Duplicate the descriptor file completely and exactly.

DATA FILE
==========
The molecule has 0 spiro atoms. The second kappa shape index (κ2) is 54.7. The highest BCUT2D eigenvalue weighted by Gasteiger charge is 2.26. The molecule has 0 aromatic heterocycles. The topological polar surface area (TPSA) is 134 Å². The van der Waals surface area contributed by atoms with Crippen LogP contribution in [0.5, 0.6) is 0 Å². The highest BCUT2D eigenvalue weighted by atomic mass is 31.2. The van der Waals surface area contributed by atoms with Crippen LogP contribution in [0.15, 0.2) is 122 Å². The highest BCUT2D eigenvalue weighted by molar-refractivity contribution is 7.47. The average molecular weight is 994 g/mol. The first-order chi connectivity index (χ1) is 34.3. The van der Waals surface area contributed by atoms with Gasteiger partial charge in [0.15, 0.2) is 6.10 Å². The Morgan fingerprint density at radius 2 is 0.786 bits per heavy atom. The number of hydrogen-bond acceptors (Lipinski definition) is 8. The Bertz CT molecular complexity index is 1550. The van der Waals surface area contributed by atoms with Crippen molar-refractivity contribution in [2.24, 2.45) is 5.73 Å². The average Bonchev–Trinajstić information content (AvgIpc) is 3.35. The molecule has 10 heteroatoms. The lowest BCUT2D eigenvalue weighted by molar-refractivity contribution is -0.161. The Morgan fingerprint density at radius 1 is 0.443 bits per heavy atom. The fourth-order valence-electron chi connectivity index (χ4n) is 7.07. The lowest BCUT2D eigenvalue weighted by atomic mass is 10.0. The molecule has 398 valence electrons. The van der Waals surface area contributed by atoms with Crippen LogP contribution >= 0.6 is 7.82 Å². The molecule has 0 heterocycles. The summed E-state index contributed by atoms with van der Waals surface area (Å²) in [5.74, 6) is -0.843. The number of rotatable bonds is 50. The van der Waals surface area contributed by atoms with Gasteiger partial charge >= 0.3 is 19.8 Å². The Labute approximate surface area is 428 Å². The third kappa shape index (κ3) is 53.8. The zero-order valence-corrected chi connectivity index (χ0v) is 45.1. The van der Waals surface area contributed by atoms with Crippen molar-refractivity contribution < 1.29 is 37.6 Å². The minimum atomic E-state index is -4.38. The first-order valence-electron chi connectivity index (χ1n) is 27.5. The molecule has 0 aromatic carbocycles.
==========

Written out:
The molecule has 0 spiro atoms. The second kappa shape index (κ2) is 54.7. The highest BCUT2D eigenvalue weighted by Gasteiger charge is 2.26. The molecule has 0 aromatic heterocycles. The topological polar surface area (TPSA) is 134 Å². The van der Waals surface area contributed by atoms with Crippen LogP contribution in [0.5, 0.6) is 0 Å². The highest BCUT2D eigenvalue weighted by atomic mass is 31.2. The van der Waals surface area contributed by atoms with Crippen LogP contribution in [0.15, 0.2) is 122 Å². The highest BCUT2D eigenvalue weighted by molar-refractivity contribution is 7.47. The average molecular weight is 994 g/mol. The first-order chi connectivity index (χ1) is 34.3. The van der Waals surface area contributed by atoms with Gasteiger partial charge in [0.15, 0.2) is 6.10 Å². The Morgan fingerprint density at radius 2 is 0.786 bits per heavy atom. The number of hydrogen-bond acceptors (Lipinski definition) is 8. The Bertz CT molecular complexity index is 1550. The van der Waals surface area contributed by atoms with Crippen molar-refractivity contribution in [2.24, 2.45) is 5.73 Å². The average Bonchev–Trinajstić information content (AvgIpc) is 3.35. The molecule has 10 heteroatoms. The lowest BCUT2D eigenvalue weighted by molar-refractivity contribution is -0.161. The Morgan fingerprint density at radius 1 is 0.443 bits per heavy atom. The fourth-order valence-electron chi connectivity index (χ4n) is 7.07. The lowest BCUT2D eigenvalue weighted by atomic mass is 10.0. The molecule has 398 valence electrons. The van der Waals surface area contributed by atoms with Crippen LogP contribution >= 0.6 is 7.82 Å². The molecule has 0 heterocycles. The summed E-state index contributed by atoms with van der Waals surface area (Å²) in [5.74, 6) is -0.843. The number of rotatable bonds is 50. The van der Waals surface area contributed by atoms with Gasteiger partial charge >= 0.3 is 19.8 Å². The Labute approximate surface area is 428 Å². The third kappa shape index (κ3) is 53.8. The zero-order valence-corrected chi connectivity index (χ0v) is 45.1. The van der Waals surface area contributed by atoms with Crippen molar-refractivity contribution < 1.29 is 37.6 Å². The minimum atomic E-state index is -4.38. The first-order valence-electron chi connectivity index (χ1n) is 27.5. The molecule has 0 aromatic carbocycles.